Ms. Tyson urged the Town Council to designate Open Space bond funds towards this land purchase, adding she believed it would encourage Orange County to also support this park.  She said that together, local governments and residents could work to preserve a wonderful area.


Ms. Tyson said that as Vice-Chair of the Parks and Recreation Commission, she had introduced a motion at the Commission’s March 16 meeting which was adopted, to support the Manager’s recommendation that the Council indicate its intent to provide $100,000 of Open Space bond funds for the purchase of this land.  She said that time was of the essence with the early April deadline fast approaching, and thanked the Council for considering this worthwhile purchase.




Council Member Verkerk commented that the Manager had said there was some reticence by the City of Durham, and asked that he speak to that.  Mr. Horton replied that representatives from the City of Durham had expressed concern regarding the ability to allocate a significant sum of money to this particular use in the middle of the year.  He said part of the explanation related to budget planning and another part related to their objectives for parks being more clearly focused in the downtown and more heavily developed areas.  Mr. Horton said he would not presume to speak for the City of Durham and he did not believe they had taken a final action.


Council Member Verkerk confirmed with Mr. Horton that the property was not on the New Hope Corridor but was adjacent to it.


Council Member Verkerk asked if it would isolate this parcel if the Penny property was not obtained.  Mr. Webster said that a portion of the property was included in the New Hope Corridor plan, noting it was the 11 acres located on the Orange County side of the line.  He stated the recent development in the proposal to acquire the property that was directly relevant to the New Hope plan was the Penny family’s offer to sell the 25 acres if the purchase goes through.  Mr. Webster stated that was critical to the implementation of the New Hope Corridor plan.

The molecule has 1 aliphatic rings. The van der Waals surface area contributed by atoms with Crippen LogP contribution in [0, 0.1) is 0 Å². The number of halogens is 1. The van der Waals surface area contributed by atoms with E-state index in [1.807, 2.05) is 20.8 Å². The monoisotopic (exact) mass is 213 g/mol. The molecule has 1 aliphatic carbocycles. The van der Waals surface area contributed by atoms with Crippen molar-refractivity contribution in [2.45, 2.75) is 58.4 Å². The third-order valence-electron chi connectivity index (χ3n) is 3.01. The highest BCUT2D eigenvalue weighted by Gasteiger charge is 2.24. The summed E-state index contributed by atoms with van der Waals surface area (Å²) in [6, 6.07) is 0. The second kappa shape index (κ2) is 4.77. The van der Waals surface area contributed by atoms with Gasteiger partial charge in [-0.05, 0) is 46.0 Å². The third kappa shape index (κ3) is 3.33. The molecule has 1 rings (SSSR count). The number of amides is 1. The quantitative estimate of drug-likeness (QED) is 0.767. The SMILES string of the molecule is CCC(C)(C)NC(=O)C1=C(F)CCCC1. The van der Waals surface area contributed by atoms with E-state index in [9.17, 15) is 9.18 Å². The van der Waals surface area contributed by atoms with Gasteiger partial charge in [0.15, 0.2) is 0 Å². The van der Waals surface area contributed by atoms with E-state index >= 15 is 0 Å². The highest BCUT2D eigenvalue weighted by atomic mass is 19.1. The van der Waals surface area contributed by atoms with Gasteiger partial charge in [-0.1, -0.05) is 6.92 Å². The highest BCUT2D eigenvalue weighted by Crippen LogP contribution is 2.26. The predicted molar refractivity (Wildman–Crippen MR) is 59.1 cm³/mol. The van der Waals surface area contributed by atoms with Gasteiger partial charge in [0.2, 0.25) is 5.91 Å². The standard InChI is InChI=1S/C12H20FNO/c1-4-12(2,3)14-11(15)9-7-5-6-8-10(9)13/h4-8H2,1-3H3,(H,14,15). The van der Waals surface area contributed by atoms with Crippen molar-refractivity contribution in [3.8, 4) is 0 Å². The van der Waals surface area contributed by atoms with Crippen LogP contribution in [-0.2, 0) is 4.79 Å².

Council Member Hill said he had been present at a recent meeting in Durham attended by a Durham County Commissioner, representatives of the Triangle Land Conservancy, some neighbors, and a City of Durham Assistant Manager.  He said one of the attractive aspects of the proposal was that given the conservation easement and the purchase from the Penny family, almost 150 acres would be preserved in perpetuity for a cost of a little less than $13,000 per acre.


Council Member Hill said the bulk of the money would go to Duke University and Crosland, Inc., but the important piece of the purchase was that if the local governments step up the Penny family would be willing to sell their property very cheaply and a conservation easement would be placed on the remainder.


Council Member Hill said that at the meeting the Assistant City Manager from Durham had voiced the concern that Mr. Horton had mentioned, as well as concern that developers would “shy away” from Durham for fear of getting developments approved if this one were to be stopped.  He commented this was a political question, and he found it difficult to believe that $100,000 was that big of a problem for the City of Durham.


Council Member Hill stated he believed the funds could be paid over a three-year period.  And, he stated, a large portion of the funds would potentially be reimbursed from stream conservation funds that were available.  Council Member Hill said this was a good thing for us to do, and in the name of intergovernmental cooperation he hoped that by the Town helping out that it would be reciprocated in the future.